Wednesday, 14 August 2013

Microsoft fixes critical flaws in Internet Explorer, Exchange Server and Unicode Scripts Processor

Microsoft has issued fixes for critical vulnerabilities in its Internet Explorer, Exchange Server and Unicode Scripts Processor services in its latest patch Tuesday update.
The patch rollout included eight security bulletins addressing 23 vulnerabilities. The most serious are the MS13-059 Internet Explorer, MS13-060 Unicode Scripts Processor and MS13-061 Microsoft Exchange Server updates, which are all listed as critical fixes.
Qualys chief technology officer Wolfgang Kandek listed the Internet Explorer vulnerabilities as being particularly dangerous as they exist in multiple versions of the web browser.
"For MS13-059, the affected software is Internet Explorer (IE) and is definitely installed. It fixes 11 vulnerabilities in all versions of IE from IE6 to IE10 on Windows RT. It is rated ‘critical' on all operating systems and should be installed as soon as possible, as its exploitation index is a low ‘1', indicating that Microsoft believes that exploit code can be crafted relatively quickly (within 30 days)," he said.
"As usual with IE vulnerabilities, the attack vector would be a malicious webpage, either exploited by the attacker or it could be sent to the victim in a spear-phishing email. Patch this immediately as the highest priority on your desktop system and wherever your users browse the web."
Kandek said the other two critical vulnerabilities, while serious, relate to more specific versions of Windows or have already been patched by other companies, meaning most businesses with up-to-date systems should be safe.
"MS13-060 addresses a font vulnerability in the Bangali font, part of the Indic language pack. MS13-060 can only be exploited in Windows XP, so your organisation might escape this patch if the language pack is not installed or if you are not running on XP anymore," he said.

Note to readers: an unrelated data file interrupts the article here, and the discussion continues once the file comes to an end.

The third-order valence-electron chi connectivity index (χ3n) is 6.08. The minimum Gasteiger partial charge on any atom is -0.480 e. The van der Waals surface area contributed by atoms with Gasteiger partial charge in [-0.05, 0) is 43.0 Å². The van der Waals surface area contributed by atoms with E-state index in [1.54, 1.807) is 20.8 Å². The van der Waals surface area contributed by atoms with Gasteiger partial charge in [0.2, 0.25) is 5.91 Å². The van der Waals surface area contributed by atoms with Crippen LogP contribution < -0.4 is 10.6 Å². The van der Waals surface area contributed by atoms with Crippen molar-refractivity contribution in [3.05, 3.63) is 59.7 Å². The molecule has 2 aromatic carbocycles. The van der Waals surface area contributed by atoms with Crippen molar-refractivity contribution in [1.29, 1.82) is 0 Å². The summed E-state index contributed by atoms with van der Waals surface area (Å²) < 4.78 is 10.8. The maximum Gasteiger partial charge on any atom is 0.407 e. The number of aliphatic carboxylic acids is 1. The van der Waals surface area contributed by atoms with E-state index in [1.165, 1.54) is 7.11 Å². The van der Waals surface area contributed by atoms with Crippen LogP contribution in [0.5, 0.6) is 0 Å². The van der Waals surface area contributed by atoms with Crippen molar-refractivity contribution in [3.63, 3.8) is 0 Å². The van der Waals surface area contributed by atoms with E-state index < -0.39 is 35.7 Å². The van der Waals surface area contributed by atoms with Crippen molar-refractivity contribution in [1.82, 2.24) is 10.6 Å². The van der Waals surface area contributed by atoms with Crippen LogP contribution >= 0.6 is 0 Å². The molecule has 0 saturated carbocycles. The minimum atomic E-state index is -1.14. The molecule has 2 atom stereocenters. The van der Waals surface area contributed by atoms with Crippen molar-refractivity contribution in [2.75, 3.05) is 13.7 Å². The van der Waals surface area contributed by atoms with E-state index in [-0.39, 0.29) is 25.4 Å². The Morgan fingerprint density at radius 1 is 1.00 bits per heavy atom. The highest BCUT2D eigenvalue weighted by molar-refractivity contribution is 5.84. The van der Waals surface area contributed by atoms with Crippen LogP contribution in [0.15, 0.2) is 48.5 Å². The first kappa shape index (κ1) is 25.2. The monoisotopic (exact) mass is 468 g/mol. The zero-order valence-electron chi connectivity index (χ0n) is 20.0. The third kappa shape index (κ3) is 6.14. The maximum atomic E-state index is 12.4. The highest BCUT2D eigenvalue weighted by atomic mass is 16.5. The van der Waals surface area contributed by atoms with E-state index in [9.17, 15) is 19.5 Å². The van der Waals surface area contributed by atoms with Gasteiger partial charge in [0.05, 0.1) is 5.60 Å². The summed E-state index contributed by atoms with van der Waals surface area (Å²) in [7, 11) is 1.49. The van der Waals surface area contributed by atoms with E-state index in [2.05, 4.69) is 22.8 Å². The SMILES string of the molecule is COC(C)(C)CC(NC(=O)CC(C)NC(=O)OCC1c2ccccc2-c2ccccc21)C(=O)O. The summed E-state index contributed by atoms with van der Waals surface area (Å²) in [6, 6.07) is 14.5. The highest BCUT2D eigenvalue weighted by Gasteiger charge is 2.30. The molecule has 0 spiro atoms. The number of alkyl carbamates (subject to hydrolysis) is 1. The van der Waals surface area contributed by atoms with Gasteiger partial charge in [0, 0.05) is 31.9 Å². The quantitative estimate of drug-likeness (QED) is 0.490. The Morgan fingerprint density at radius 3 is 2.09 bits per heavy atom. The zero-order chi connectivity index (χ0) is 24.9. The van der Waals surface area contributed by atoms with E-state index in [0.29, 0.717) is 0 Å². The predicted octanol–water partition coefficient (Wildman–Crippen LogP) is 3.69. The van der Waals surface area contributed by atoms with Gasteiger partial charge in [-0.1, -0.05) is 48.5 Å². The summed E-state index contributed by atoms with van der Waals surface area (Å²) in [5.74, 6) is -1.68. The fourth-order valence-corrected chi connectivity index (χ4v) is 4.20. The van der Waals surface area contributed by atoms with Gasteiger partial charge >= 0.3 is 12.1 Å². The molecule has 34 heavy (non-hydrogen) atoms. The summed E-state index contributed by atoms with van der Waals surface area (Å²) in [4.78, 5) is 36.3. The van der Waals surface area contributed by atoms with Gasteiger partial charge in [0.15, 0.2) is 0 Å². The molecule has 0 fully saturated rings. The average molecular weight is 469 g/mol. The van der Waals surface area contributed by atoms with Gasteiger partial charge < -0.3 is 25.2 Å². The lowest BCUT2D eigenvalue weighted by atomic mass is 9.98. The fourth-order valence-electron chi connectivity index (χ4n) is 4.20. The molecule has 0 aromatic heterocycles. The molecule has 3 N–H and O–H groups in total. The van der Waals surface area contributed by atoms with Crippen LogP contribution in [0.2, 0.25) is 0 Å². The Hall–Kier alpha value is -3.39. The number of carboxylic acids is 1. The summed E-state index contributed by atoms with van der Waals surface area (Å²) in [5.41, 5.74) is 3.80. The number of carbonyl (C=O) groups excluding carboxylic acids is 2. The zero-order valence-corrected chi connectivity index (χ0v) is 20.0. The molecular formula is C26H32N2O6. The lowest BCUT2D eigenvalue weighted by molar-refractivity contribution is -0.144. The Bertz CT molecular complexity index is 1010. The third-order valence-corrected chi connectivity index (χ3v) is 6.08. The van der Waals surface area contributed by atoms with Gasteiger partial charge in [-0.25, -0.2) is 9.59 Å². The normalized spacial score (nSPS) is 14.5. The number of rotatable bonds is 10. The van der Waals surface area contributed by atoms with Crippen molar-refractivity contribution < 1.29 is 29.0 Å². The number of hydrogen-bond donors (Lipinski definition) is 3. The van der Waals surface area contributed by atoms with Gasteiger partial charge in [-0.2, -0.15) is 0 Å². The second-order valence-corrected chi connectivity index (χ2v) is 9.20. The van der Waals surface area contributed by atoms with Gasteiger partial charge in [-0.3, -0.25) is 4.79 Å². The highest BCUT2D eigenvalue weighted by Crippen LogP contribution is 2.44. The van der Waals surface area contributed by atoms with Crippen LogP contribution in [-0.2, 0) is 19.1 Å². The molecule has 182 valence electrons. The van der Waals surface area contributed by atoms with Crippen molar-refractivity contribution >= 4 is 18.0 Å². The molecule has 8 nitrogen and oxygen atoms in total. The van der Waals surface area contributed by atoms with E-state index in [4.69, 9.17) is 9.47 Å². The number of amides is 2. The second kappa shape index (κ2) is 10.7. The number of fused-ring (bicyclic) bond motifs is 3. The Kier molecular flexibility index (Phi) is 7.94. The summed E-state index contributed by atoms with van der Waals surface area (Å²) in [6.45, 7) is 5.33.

"The critical bulletin MS13-061 addresses three vulnerabilities in Microsoft Exchange that can be traced back to the third-party library Outside In from Oracle. Oracle published new versions of Outside In in April and July, and Microsoft has incorporated these new versions in this update."
He added that while other vulnerabilities addressed in the patch update are lower priority, the three critical releases should act as a stark reminder for businesses to follow cyber best practice guidelines and install fixes as soon as possible.
"Overall [it was] a normal Patch Tuesday with the Internet Explorer patch, which is now a normal monthly occurrence and the expected Microsoft Exchange fixes for the Oracle library Outside In, plus a good reminder of the Windows XP end-of-life," he said.
Patch Tuesday is a monthly event for Microsoft, where it releases fixes for newly discovered vulnerabilities in its services. Last month the patch rollout saw the tech giant release fixes for six critical vulnerabilities in its .Net Framework and Silverlight packages.

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